Today’s NewsStand

Today’s NewsStand

By Iowa Hospital Association|
|January 27, 2021

Featuring hospital and health care headlines from the media and the web.

Iowa news

Mental health is central to well-being

The topic of mental health is often overlooked and unfortunately considered taboo in many instances. But now is prime time to be educated about what mental health is. What does it mean to be mentally healthy? How does one know that their mental health is deteriorating? When does someone pursue help to better their mental health status? There are so many of these personal mental health questions that most Iowans do not acknowledge. (Des Moines Register)

Blessing Health System to assume ownership of Keokuk Area Hospital

The Blessing Health System has announced it will assume ownership of Keokuk Area Hospital from UnityPoint Health Monday, March 1. This comes after UnityPoint and Blessing announced last October that the two groups signed a memorandum of understanding outlining a plan to transfer the affiliation of the hospital to Blessing. Blessing said the talks resulted in a "member substitution" instead of a traditional purchase. Blessing is replacing UnityPoint as the parent company of the hospital. (Herald-Whig)

UIHC health official says vaccine supply is short, but ‘we can handle this’

University of Iowa Hospitals and Clinics will offer COVID-19 vaccination to those eligible in the second round of vaccination, phase 1B, Monday Feb. 1, though hospital leaders say vaccine supply is short in the state. UIHC CEO Suresh Gunasekaran said in a press conference Tuesday that UIHC can administer a steady flow of COVID-19 vaccinations. He said UIHC will begin to schedule appointments later this week as soon as the amount of COVID-19 vaccine doses are confirmed for next week. (The Daily Iowan)


National news

2021 could be a busy year for telehealth adoption and sustainability

From large health systems to solo practices, many providers jumped on the telehealth bandwagon in early 2020 to address the pandemic and shift from in-person care to virtual care. They were helped by federal and state emergency measures aimed at easing access to telehealth and improving coverage so that they’d be paid for using the technology. But those measures will end when the public health crisis does – whether that’s this year or next. Providers are hesitant to embrace a long-term strategy because they don’t know what the rules will look like then. Some states have moved to make the emergency measures permanent, but others are waiting on the federal government to act. (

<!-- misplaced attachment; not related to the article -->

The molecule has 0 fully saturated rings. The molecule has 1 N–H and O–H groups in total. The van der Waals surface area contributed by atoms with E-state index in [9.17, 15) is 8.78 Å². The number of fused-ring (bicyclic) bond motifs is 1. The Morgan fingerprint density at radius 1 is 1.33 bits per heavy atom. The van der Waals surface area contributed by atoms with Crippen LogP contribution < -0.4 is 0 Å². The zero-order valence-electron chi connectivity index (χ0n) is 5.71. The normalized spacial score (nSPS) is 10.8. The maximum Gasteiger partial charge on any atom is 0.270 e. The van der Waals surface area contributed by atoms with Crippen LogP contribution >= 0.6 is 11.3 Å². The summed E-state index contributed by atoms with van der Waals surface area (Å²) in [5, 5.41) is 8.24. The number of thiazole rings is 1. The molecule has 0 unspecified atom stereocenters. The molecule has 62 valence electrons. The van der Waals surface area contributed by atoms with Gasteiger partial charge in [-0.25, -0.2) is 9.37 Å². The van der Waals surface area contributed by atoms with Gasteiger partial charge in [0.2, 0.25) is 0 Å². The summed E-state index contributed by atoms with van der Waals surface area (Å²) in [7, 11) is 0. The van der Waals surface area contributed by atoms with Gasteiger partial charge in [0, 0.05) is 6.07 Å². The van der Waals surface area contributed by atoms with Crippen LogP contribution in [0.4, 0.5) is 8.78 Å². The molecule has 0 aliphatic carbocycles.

Rural health care is in crisis – here are 5 innovative ways Biden can help it transform

Rural hospitals have struggled with financial troubles for years. Over the past decade, more than 130 have closed, forcing residents to drive farther or delay needed care. Now, the COVID-19 pandemic has many of them wondering whether rural health care systems will survive. Twenty percent of the US population lives in rural America, a region that fuels the country with food and energy. These Americans believe their health care needs have been overlooked or misunderstood by Washington for years. This crisis is now in the hands of the Biden administration. To revive rural health care, the administration will have to expand its push for diversity to also include rural voices so the needs and priorities of rural Americans aren’t neglected in policy agendas for the next four years. (The Conversation US)

Moderna confirms talks with federal government to deliver another 100 million doses

Moderna confirmed Wednesday it was in discussions with the federal government to deliver another 100 million doses of its COVID-19 vaccine later this year. President Joe Biden revealed Tuesday the government was working to buy 200 million more vaccine doses, which would be enough to inoculate every American by the end of the summer. (NBC News)

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